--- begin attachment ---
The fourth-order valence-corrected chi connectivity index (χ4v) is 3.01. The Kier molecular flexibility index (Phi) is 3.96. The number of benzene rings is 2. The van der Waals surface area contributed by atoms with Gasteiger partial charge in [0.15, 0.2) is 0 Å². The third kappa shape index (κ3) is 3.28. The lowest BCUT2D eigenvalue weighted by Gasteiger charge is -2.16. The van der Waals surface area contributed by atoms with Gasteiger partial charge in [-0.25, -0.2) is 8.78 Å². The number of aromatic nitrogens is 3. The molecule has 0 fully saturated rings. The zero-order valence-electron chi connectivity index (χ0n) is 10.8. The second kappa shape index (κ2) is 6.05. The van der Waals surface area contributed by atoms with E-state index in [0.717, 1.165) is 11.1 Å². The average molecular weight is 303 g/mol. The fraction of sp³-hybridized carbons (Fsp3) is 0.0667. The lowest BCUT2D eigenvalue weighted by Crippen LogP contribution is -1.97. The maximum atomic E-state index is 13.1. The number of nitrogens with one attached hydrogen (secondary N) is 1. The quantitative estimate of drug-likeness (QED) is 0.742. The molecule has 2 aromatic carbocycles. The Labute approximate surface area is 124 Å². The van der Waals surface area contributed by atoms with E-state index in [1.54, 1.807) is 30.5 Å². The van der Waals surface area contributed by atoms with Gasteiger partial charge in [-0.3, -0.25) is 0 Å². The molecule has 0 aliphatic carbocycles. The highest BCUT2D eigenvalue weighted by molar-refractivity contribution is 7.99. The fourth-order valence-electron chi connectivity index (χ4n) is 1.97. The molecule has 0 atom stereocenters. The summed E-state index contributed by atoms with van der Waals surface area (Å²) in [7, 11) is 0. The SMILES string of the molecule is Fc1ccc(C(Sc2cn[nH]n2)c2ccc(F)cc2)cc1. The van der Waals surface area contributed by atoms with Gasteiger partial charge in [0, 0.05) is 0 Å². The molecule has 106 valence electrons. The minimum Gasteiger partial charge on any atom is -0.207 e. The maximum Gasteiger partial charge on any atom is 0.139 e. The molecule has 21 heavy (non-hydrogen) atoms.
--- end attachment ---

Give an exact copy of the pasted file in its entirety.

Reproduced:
The fourth-order valence-corrected chi connectivity index (χ4v) is 3.01. The Kier molecular flexibility index (Phi) is 3.96. The number of benzene rings is 2. The van der Waals surface area contributed by atoms with Gasteiger partial charge in [0.15, 0.2) is 0 Å². The third kappa shape index (κ3) is 3.28. The lowest BCUT2D eigenvalue weighted by Gasteiger charge is -2.16. The van der Waals surface area contributed by atoms with Gasteiger partial charge in [-0.25, -0.2) is 8.78 Å². The number of aromatic nitrogens is 3. The molecule has 0 fully saturated rings. The zero-order valence-electron chi connectivity index (χ0n) is 10.8. The second kappa shape index (κ2) is 6.05. The van der Waals surface area contributed by atoms with E-state index in [0.717, 1.165) is 11.1 Å². The average molecular weight is 303 g/mol. The fraction of sp³-hybridized carbons (Fsp3) is 0.0667. The lowest BCUT2D eigenvalue weighted by Crippen LogP contribution is -1.97. The maximum atomic E-state index is 13.1. The number of nitrogens with one attached hydrogen (secondary N) is 1. The quantitative estimate of drug-likeness (QED) is 0.742. The molecule has 2 aromatic carbocycles. The Labute approximate surface area is 124 Å². The van der Waals surface area contributed by atoms with E-state index in [1.54, 1.807) is 30.5 Å². The van der Waals surface area contributed by atoms with Gasteiger partial charge in [-0.3, -0.25) is 0 Å². The molecule has 0 aliphatic carbocycles. The highest BCUT2D eigenvalue weighted by molar-refractivity contribution is 7.99. The fourth-order valence-electron chi connectivity index (χ4n) is 1.97. The molecule has 0 atom stereocenters. The summed E-state index contributed by atoms with van der Waals surface area (Å²) in [7, 11) is 0. The SMILES string of the molecule is Fc1ccc(C(Sc2cn[nH]n2)c2ccc(F)cc2)cc1. The van der Waals surface area contributed by atoms with Gasteiger partial charge in [0, 0.05) is 0 Å². The molecule has 106 valence electrons. The minimum Gasteiger partial charge on any atom is -0.207 e. The maximum Gasteiger partial charge on any atom is 0.139 e. The molecule has 21 heavy (non-hydrogen) atoms.